My Thoughts: Swimmer Disqualified for Ass Showing

My Thoughts: Swimmer Disqualified for Ass Showing

Shocking footage of me in 2014 being an athlete and… ***having a body***

A story that has made it into the mainstream news sphere over the last day that you might have seen is the outrageous body policing within high school swimming in the USA resulting in the disqualification of a 17 year old girl.

Breckynn Wills was disqualified after her school-issued swim suit rode up her butt during a race, under a ‘modesty rule’ from the National Federation of High School Associations (NFHS) stating:

“Males shall wear suits which cover the buttocks and shall not extend above the waist or below the top of the kneecap. Females shall wear suits which cover the buttocks and breasts and shall not extend beyond the shoulders or below the top of the kneecap, nor cover the neck.”

This is what Wills was pulled up on, the official who disqualified her said her suit was “so far up [they] could see butt cheek touching butt cheek’’, it’s important to reiterate her that Wills is underage.

Rules around swim suits exist, that’s why we no longer see the ‘super suits’ that extend all the way down the legs, aside from the buttocks and breasts coverage in these rules, this is pretty standard. These rules about ‘modesty’ don’t belong in the sport because they’re not relevant, these rules are shaming and sexualising high school students.

Fina (the International Swimming Federation) does have a very vague decency rule, that “the wearing of the swimsuit shall not offend morality and good taste (in particular, but not exclusively, because of the cut of the suit and body parts exposure whether covered or not)”, however this isn’t really relevant when we’re talking about high-level swimming, because racing suits cover so much of your body to ensure the most streamline shape is entering the water.

I have a lot of thoughts on this, not just as a person, female and feminist, but as a former competitive swimmer.

  1. I have absolutely no doubt Wills was targeted in the enforcement of this rule because she is curvier and mixed race. It is documented that girls of colour, especially curvy girls of colour are more likely to get pulled up on a dress code violation than white girls. This is a point-blank case of policing the bodies of girls of colour.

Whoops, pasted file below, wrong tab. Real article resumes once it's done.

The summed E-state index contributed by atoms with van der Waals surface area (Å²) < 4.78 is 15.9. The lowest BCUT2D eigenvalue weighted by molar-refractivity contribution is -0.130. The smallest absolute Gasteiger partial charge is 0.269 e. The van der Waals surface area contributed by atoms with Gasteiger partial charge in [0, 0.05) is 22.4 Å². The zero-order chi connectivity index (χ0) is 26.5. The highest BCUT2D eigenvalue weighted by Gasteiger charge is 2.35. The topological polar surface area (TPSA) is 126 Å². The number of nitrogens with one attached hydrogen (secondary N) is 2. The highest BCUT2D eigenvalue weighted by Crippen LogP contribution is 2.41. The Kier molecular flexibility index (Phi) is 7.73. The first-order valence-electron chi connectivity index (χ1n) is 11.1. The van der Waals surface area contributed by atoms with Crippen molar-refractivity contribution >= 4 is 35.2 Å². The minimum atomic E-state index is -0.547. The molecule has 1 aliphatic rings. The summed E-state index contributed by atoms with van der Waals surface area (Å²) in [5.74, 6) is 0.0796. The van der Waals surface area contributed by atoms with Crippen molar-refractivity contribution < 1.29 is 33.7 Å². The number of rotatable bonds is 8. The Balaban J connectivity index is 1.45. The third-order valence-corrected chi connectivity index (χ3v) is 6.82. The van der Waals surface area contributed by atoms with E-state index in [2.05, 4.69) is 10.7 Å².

2. Bathers ride up, thats what happens when you put on a piece of fabric that goes from your shoulders to your butt and then launch yourself off the blocks and pull yourself through the water. It happens to every single one of us, in training, in racing, you’re going to get a wedgie from your suit. Not only was her suit school-issued, it was also approved by the school district, only to have her body be policed for using it. The suit and suits of the same cut were worn by so many swimmers at this meet, so why was only Wills disqualified?
  3. This isn’t the first time Will’s has been targeted for her body, with a swim parent taking photos of her last year as ‘evidence’ of her attire being ‘immoral’, without consent. Again, Wills is underage, as are her younger sisters who have also had their bodies policed for the same reasons.
  4. You will struggle to find a standard one-piece suit appropriate for racing that doesn’t show any of your ass as it is, which is kind of irrelevant as is because her suit was provided by the school, but I’m just saying.
  5. While students are allowed to wear FINA approved racing suits in high school competition, the NFHS’ 2019‐20 Swimming and Diving Uniform Rules states that “It is recommended all swimmers and divers on the team wear suits of identical colouring and pattern.” So therefore it is recommended that swimmers wear what the school gives them, which is clearly going to be (for girls) standard one piece suits, given that female racing suits that you see at the Olympics and such start at around $200 depending on the brand, fabric and cut, don’t last very long and are incredibly easy to tear.
  6. Continuing on from my previous point, because the suits that are guaranteed to cover your ‘buttocks and breasts’ are so expensive, this rule is kinda elitist. Race suits are an expensive investment and not something you’re going to spend for a few school competitions, especially when it’s ‘reccomended’ that you match the rest of your school, and not every suit will work for every body (surprise surprise).
  7. However in saying that, I was between a D and DD cup while I was swimming and even in my race suit I would have to adjust it when getting out of the pool to eliminate some of the side boob I’d gathered during a race.
  8. People have butts, and boobs, get the fuck over it.
  9. This rule and this disqualification is complete and utter bullshit.

Wills’ disqualification has since been overturned and her win in the 100-yard freestyle reinstated.

I have many more thoughts on this, most of which are me just trying to put how angry this makes me into words.

Policing of bodies, especially teenage bodies, has no place in sport.

Have a read of this article written by Lauren Langford, a swimming coach in Wills’ area. Pay particular attention to this sentence:

“The girl’s younger sister, one of the fastest athletes in the history of Alaska swimming, has told her family and friends she feels as though the community is telling her that her specific body is not appropriate for competitive swimming.”

Don’t fool yourself into thinking that this isn’t the goal of this body policing and shaming.

Wills: you’re a freaking champion and no one can take that away from you.


Mal xx

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